Shaw: Greg is basically saying, you know, all these traditional media companies with cable networks, they are screwed. their cable networks are shrinking, and that's depriving them of resources. And their streaming services don't make any money. And so these aren't sort of real threats to us. And the companies that have the money to compete with us, the Apples and Amazons of the world, they don't really care about entertainment. Like Amazon has been at it for almost as long as Netflix and Netflix has probably released more hit shows this year than Amazon has released in its entirety. And I think he wants to say it's ours to win, but he feels that Netflix has always been more effective when it has seen itself as the underdog. Um, and so he, he sort of ends this by saying it's ours to lose

Gura: “It’s ours to lose.”  Coming up after the break: Greg Peters’s strategy to win. 

Gura: Lucas Shaw oversees media and entertainment coverage for Bloomberg, and writes a weekly newsletter called “Screentime,” about the business of pop culture.  Which means he knows a lot about the competitive landscape Netflix is in. Lucas says one part of co-CEO Greg Peters’ plan for Netflix is pretty simple. It’s to focus on what the company is good at:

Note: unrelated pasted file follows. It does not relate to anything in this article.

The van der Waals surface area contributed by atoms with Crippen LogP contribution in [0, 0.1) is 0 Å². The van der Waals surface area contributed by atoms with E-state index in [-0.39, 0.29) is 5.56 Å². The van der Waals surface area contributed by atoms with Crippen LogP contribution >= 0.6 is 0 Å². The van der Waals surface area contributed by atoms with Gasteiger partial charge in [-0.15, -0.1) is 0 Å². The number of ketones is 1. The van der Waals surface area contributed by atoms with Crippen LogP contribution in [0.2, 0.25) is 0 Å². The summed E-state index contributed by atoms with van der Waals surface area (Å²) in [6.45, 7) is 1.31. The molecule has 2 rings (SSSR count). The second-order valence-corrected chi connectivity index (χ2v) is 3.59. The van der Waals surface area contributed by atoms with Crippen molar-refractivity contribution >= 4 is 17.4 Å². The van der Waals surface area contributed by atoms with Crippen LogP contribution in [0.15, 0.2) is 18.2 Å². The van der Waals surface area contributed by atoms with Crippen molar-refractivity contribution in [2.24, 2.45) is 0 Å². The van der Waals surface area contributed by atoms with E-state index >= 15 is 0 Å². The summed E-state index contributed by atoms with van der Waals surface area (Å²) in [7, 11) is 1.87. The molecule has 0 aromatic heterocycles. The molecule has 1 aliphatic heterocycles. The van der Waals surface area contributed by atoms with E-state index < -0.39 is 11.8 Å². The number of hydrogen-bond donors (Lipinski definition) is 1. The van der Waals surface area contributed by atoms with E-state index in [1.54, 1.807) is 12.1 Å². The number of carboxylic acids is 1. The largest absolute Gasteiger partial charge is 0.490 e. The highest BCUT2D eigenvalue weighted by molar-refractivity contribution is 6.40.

Shaw: I think that they want to continue to be the best and most popular streaming service in the world without getting distracted by a lot of other potential initiatives. But there is a recognition that they need to evolve the business and have sort of multiple levers for growth.

Gura: Peters isn’t pushing Netflix to expand into movie theaters, or build theme parks, like some other media companies.  

But Lucas says Netflix is entering a new phase – one where making more money from its current model is as important as adding new subscribers. 

And the company has identified three ways to do that: to sell ads, to make video games and to raise prices. 

When it comes to the first one – advertising – Netflix has a pretty straightforward strategy:

Shaw: If you can get people to spend more time watching Netflix, you can sell more ads and make more money.